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Mariposa Elementary School

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Programs and Resources


At Mariposa Elementary we use Accelerated Reader (also called "AR") to monitor student's individual reading goals and comprehension of text.  Each student in grades 1st-5th have an Accelerated Reading goal each trimester.

Speak to your child's teacher to learn more about your child's individual reading goal.

Parents:  You can look up at individual book's AR level at the link noted below:

Accelerated Reader Book Finder:

Accelerated Reader – At Home and At School

Reading is a skill. As with every skill, it requires instruction and practice. Reading practice enables students to apply the skills and strategies they learn from their teachers. It gives teachers opportunities to check student learning and identify weaknesses. It draws students into the world of “real” reading: the kind of reading of which people learn from and enjoy books or novels.

Practice does not automatically lead to growth, however. To be effective, practice must have certain attributes: Reading practice must be at the right level of difficulty, cover a satisfactory amount of time, be guided by the teacher, and be enjoyable enough to maintain.

The purpose of Accelerated Reader (AR) is to enable powerful practice. It does this by:

There are a few basic steps to how Accelerated Reader works. 1.) The teacher schedules time for daily reading practice, additional to the instructional reading period. During this time, the students select and read books from the school library or the teacher’s personal library that match their individual ability levels and interests. 2.) When a student finishes a book, he or she takes an AR Reading Practice Quiz on the computer. This quiz assesses general comprehension of the book just read. 3.) Accelerated Reader scores the quiz, keeps track of the results, and generates reports. The teacher uses this data to monitor each student’s practice, guide students to appropriate books, and target instruction. One of these reports, the TOPS Report, can be viewed on the computer at the end of the quiz as well as at home through HomeConnect. This is an opportunity for students and their teacher to confer about the results of the quiz, reinforce good work, and provide guidance on which book to choose next.

To assess students reading comprehension accurately, we ask that students take AR quizzes without parent assistance. AR quizzes should be taken in the classroom under the supervision of the classroom teacher. Students may take a quiz in the library as long as they are supervised by an adult volunteer other than the parent. Finally, students are not to miss class time to take an AR quiz in the library as there are opportunities during the school day for students to take quizzes as needed.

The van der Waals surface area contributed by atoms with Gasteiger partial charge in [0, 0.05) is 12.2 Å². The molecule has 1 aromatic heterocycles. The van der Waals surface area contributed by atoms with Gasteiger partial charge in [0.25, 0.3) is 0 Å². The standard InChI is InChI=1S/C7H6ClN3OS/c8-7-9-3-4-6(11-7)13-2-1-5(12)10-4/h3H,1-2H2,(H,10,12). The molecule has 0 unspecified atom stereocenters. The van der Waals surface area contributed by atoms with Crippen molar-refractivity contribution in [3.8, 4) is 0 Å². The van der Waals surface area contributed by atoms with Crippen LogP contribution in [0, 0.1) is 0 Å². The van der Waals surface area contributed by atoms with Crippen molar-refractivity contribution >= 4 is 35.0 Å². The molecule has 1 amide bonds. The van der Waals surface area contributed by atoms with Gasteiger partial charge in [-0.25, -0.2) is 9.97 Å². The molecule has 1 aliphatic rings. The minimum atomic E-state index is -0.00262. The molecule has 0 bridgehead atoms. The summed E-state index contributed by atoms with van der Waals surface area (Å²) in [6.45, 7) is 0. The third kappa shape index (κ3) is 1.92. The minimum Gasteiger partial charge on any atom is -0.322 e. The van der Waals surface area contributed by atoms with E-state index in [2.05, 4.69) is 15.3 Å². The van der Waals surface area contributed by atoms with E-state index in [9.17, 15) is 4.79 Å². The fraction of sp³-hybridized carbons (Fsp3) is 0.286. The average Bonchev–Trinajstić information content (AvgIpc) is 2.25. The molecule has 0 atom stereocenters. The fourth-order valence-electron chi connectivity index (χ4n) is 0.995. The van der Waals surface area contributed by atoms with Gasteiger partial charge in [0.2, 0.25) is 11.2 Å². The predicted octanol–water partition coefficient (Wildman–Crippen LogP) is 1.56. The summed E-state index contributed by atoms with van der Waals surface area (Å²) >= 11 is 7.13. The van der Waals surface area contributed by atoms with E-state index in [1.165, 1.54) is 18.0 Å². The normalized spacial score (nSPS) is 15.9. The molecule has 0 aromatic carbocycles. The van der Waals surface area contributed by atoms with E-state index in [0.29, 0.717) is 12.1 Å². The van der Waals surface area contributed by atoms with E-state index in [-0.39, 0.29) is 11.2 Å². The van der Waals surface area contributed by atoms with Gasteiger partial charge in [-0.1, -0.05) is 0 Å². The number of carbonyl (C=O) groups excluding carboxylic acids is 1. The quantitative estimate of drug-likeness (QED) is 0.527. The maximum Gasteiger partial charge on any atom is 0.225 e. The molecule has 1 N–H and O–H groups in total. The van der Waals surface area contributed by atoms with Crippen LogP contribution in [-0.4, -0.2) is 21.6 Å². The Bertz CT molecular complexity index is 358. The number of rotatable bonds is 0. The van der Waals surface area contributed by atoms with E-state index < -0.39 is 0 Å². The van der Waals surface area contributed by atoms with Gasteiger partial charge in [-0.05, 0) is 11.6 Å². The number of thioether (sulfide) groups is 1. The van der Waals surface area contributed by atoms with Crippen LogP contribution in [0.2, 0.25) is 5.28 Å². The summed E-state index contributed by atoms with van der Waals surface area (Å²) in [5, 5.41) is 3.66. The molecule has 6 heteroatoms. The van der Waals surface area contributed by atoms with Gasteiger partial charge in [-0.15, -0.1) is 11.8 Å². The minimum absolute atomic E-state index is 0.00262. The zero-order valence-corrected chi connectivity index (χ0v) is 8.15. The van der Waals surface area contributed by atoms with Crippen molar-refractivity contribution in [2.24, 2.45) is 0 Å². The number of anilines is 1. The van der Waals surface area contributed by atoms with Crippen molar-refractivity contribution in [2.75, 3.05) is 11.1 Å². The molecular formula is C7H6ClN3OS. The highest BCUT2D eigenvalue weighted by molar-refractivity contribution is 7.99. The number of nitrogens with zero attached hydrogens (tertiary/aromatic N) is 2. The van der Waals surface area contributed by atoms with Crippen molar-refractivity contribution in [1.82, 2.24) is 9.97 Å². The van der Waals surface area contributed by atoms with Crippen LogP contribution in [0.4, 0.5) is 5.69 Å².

AR books are assigned points based on the book level, the number of words in the book and a few other mathematical calculations. It is important to note that points earned are a measure of reading practice, not a measure of a reward students earn or a grade they receive. Points should be set as a personalized goal. In this way, each student’s ability level is taken into account and every student is enabled to succeed and grow. Earning points at the end of a trimester should not be a race or competition with others. Students work towards their own individualized goals. After students finish reading a book and take a Reading Practice Quiz, a student earns points based on the book’s point value and how well s/he did on the quiz. This is where a teacher views the points as a measure of reading practice - a summary of quantity, quality, and difficulty. Reading practice can take place almost anywhere. Students can read when they finish class assignments early or finish with household chores at home; this motivates students to spend free time reading and reinforces the view that reading is its own reward.

  • Providing data for teachers to help monitor and personalize reading practice.
  • Encouraging substantial amounts of practice, according to guidelines based on research findings.
  • Making practice fun for students by facilitating successful encounters with text



Dear Parent/Guardian,

This year your child will be using Lexia Reading Core5®, a fun computer-based program that has helped millions of students. The activities in Core5 support and build on our classroom curriculum and focus on developing reading skills in six areas: phonological awareness, phonics, structural analysis, fluency, vocabulary, and comprehension.

Here’s how Lexia Reading Core5 works:

  • Your child begins Core5 at a starting point that fits his or her needs and works in online activities throughout the week.
  • Online activities include direct instruction and feedback as your child learns new skills.
  • Progress and performance in the program is reported so teachers can provide help when needed.
  • Paper-and-pencil activities are also used for practice and may be done in school or brought home.
  • Achievement certificates may be sent home to celebrate success and to show progress in the program.

We hope you share in our excitement about this program!